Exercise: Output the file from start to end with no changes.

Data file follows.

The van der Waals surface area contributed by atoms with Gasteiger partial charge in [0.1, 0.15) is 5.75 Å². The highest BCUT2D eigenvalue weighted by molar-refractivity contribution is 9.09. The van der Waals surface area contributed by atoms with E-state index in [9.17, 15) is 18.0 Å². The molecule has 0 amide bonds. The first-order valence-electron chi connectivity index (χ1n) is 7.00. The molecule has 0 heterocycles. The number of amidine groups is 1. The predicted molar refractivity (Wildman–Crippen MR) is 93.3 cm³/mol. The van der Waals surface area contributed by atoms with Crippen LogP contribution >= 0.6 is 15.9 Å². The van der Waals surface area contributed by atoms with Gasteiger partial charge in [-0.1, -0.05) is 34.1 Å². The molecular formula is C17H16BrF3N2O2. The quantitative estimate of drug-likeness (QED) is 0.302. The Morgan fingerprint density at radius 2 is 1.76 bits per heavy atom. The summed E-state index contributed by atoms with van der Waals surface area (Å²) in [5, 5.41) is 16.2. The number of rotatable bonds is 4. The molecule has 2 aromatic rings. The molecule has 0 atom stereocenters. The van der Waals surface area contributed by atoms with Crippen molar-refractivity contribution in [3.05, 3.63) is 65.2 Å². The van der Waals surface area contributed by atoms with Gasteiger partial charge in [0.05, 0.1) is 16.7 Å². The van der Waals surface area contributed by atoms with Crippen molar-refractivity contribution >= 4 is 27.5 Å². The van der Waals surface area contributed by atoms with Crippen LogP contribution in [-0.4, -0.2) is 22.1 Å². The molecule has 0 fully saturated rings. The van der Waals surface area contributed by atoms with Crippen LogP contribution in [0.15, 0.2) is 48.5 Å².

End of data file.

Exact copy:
The van der Waals surface area contributed by atoms with Gasteiger partial charge in [0.1, 0.15) is 5.75 Å². The highest BCUT2D eigenvalue weighted by molar-refractivity contribution is 9.09. The van der Waals surface area contributed by atoms with E-state index in [9.17, 15) is 18.0 Å². The molecule has 0 amide bonds. The first-order valence-electron chi connectivity index (χ1n) is 7.00. The molecule has 0 heterocycles. The number of amidine groups is 1. The predicted molar refractivity (Wildman–Crippen MR) is 93.3 cm³/mol. The van der Waals surface area contributed by atoms with Crippen LogP contribution >= 0.6 is 15.9 Å². The van der Waals surface area contributed by atoms with Gasteiger partial charge in [-0.1, -0.05) is 34.1 Å². The molecular formula is C17H16BrF3N2O2. The quantitative estimate of drug-likeness (QED) is 0.302. The Morgan fingerprint density at radius 2 is 1.76 bits per heavy atom. The summed E-state index contributed by atoms with van der Waals surface area (Å²) in [5, 5.41) is 16.2. The number of rotatable bonds is 4. The molecule has 2 aromatic rings. The molecule has 0 atom stereocenters. The van der Waals surface area contributed by atoms with Crippen molar-refractivity contribution in [3.05, 3.63) is 65.2 Å². The van der Waals surface area contributed by atoms with Gasteiger partial charge in [0.05, 0.1) is 16.7 Å². The van der Waals surface area contributed by atoms with Crippen molar-refractivity contribution >= 4 is 27.5 Å². The van der Waals surface area contributed by atoms with Crippen LogP contribution in [-0.4, -0.2) is 22.1 Å². The molecule has 0 fully saturated rings. The van der Waals surface area contributed by atoms with Crippen LogP contribution in [0.15, 0.2) is 48.5 Å².